Fertility-Sparing Treatment Options in Young Patients with Early-Stage Endometrial Cancer
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Purpose of Review
To summarize fertility-sparing treatment options in young patients with early-stage endometrial cancer.
A levonorgestrel-releasing intrauterine device combined with oral progestins seems more effective for patients with endometrial cancer and desiring fertility. Assisted reproductive techniques seem more effective in achieving pregnancy in these young cancer patients than natural conception.
Endometrial cancer is the most common gynecologic cancer in developed countries. For younger patients who wish to have children, fertility preservation methods are available, but not always reasonable in an individual patient. Furthermore, fertility-preserving treatment has some risks with regard to surgical effectivity. The main criteria for fertility-sparing treatment are reproductive age of the patient, fertility desire, a grade 1 well-differentiated tumor, diagnosis should be performed through D&C, stage 1A tumor with no evidence of myometrial invasion on MRI, and no suspicious adnexal mass. A levonorgestrel-releasing intrauterine device combined with oral progestins seems more effective than using oral progestins alone. D&C should be performed every 3 months after the start of progestin therapy. Patients with two negative endometrial D&C results are considered to have a complete response and eligible for pregnancy. Hysteroscopic resection can be used in patients with grade 1 stage 1 endometrial carcinoma who did not respond to progestin treatment.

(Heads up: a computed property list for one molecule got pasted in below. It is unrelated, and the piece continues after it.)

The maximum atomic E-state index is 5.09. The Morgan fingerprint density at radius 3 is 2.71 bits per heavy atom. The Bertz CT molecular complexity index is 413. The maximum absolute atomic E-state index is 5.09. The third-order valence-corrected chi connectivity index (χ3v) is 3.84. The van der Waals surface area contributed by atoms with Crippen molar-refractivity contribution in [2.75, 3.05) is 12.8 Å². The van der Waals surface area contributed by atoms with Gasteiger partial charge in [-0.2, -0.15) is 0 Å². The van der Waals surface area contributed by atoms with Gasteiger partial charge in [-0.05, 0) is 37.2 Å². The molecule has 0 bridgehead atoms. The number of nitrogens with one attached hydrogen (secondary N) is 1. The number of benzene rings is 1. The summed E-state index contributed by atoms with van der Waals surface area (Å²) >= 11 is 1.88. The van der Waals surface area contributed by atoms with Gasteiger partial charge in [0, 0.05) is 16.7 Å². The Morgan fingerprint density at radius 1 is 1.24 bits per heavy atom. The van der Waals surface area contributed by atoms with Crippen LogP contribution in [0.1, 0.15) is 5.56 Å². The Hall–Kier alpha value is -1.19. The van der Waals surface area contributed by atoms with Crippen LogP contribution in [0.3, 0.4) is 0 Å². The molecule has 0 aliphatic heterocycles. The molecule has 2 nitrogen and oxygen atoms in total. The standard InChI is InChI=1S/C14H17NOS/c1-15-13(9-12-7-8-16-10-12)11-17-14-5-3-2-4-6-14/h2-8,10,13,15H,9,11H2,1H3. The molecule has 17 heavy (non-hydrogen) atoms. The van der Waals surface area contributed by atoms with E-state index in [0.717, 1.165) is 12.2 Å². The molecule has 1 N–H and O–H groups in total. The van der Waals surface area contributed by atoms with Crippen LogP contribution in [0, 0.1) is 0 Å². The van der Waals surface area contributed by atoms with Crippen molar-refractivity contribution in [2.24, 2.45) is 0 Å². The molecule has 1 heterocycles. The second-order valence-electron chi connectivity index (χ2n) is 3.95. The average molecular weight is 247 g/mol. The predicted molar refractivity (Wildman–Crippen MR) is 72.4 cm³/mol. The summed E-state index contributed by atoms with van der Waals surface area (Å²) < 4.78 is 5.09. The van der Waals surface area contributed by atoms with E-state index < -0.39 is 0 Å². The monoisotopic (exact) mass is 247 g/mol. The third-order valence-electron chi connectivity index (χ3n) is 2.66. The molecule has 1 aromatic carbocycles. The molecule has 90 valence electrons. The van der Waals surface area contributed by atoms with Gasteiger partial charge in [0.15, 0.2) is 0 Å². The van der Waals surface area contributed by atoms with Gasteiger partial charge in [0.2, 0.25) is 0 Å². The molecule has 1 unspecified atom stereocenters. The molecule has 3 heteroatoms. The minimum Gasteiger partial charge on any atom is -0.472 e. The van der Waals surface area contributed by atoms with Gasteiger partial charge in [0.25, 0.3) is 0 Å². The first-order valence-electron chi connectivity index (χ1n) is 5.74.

KeywordsAssisted reproductive techniques Endometrial carcinoma Fertility agents, female, hormonal Hysteroscopic surgery Ovarian cancer
Compliance with Ethical Standards
Conflict of Interest
The authors declare that they have no conflict of interest.
Human and Animal Rights and Informed Consent
This article does not contain any studies with human or animal subjects performed by any of the authors.
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